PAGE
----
According documents pertaining to the case posted by the ACLU and OWS, the magistrate judge that signed the order noted that not forcing Signal to stay silent "will seriously jeopardize the investigation." The idea being that if the company were to leak information the folks being tracked would get wise and stop messaging each other or skip town.
As the ACLU points out, that argument could be applied to nearly every criminal investigation. "The First Amendment requires that to close courtrooms or seal evidence -- and especially to prohibit a party from speaking publicly on a matter of public concern -- the government demonstrate a compelling interest in secrecy, and it must apply that secrecy in the narrowest possible way," staff attorney Brett Max Kaufman wrote in a post about the case.
In this case the Justice Department doesn't seem to have done that and when pressed by the ACLU, it relented and allowed most of the information to be publicly disclosed. Which seems like a victory but according to the ACLU could be an indicator that this sort of secrecy is becoming the default in cases like this. "And while this -- the only one ever received by OWS -- is now public, there are many more like it, hiding in the filing cabinets in the U.S. attorney's offices across the country," Kaufman wrote.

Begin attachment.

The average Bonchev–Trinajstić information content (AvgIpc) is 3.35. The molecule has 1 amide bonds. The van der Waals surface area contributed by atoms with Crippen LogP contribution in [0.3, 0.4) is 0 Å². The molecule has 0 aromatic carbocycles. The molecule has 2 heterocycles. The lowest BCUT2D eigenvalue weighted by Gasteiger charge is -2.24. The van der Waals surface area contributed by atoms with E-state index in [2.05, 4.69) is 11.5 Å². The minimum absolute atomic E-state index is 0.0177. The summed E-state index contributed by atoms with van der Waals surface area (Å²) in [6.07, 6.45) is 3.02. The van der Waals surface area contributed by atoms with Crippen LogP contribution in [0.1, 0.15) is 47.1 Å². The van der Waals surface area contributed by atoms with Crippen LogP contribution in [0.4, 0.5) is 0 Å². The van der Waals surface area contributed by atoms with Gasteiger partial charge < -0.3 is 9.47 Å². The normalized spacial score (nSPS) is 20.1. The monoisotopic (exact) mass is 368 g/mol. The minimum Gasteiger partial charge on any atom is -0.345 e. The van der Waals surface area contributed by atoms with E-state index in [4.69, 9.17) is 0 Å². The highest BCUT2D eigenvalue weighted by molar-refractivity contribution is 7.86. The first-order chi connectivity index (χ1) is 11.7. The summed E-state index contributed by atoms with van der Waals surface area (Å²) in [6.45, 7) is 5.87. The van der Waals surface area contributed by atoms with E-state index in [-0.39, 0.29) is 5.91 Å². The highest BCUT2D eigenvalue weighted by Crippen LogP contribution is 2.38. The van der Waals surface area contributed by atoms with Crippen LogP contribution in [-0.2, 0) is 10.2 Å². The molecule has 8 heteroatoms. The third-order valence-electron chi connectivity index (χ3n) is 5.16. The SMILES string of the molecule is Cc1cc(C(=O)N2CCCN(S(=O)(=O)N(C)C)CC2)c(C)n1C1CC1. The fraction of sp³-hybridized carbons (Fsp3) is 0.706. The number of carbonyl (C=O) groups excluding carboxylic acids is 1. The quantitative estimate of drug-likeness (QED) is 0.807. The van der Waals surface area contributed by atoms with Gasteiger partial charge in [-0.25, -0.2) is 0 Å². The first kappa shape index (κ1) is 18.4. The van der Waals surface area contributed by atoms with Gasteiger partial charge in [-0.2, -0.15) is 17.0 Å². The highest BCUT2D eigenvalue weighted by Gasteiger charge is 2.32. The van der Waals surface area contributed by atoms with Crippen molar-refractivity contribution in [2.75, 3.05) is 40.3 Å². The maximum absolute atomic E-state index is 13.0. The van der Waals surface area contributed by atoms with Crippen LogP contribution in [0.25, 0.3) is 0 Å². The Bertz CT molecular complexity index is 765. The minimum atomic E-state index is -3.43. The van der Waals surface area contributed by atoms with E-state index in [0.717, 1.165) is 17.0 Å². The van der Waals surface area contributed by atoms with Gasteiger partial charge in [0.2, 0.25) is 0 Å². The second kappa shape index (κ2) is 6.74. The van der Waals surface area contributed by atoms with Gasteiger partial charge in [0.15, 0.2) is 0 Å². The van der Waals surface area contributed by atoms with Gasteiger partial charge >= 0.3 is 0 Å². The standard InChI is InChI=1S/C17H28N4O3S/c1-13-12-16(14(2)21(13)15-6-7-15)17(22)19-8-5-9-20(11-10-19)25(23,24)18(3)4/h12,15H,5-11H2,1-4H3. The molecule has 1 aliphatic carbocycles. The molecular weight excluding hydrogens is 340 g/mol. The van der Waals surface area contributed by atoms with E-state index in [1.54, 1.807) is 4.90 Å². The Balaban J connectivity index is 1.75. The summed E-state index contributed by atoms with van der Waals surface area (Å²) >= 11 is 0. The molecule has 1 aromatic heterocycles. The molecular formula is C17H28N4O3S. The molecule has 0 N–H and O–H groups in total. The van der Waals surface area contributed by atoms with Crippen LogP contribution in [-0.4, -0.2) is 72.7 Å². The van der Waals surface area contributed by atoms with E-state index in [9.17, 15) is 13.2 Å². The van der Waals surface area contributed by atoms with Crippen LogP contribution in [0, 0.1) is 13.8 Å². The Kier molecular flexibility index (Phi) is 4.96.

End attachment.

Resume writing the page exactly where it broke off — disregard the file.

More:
Meanwhile, because Signal doesn't collect any user data other than a phone number and uses end-to-end encryption, the only thing it could share with authorities was when one of the phone numbers signed up for an account and when that number logged on last.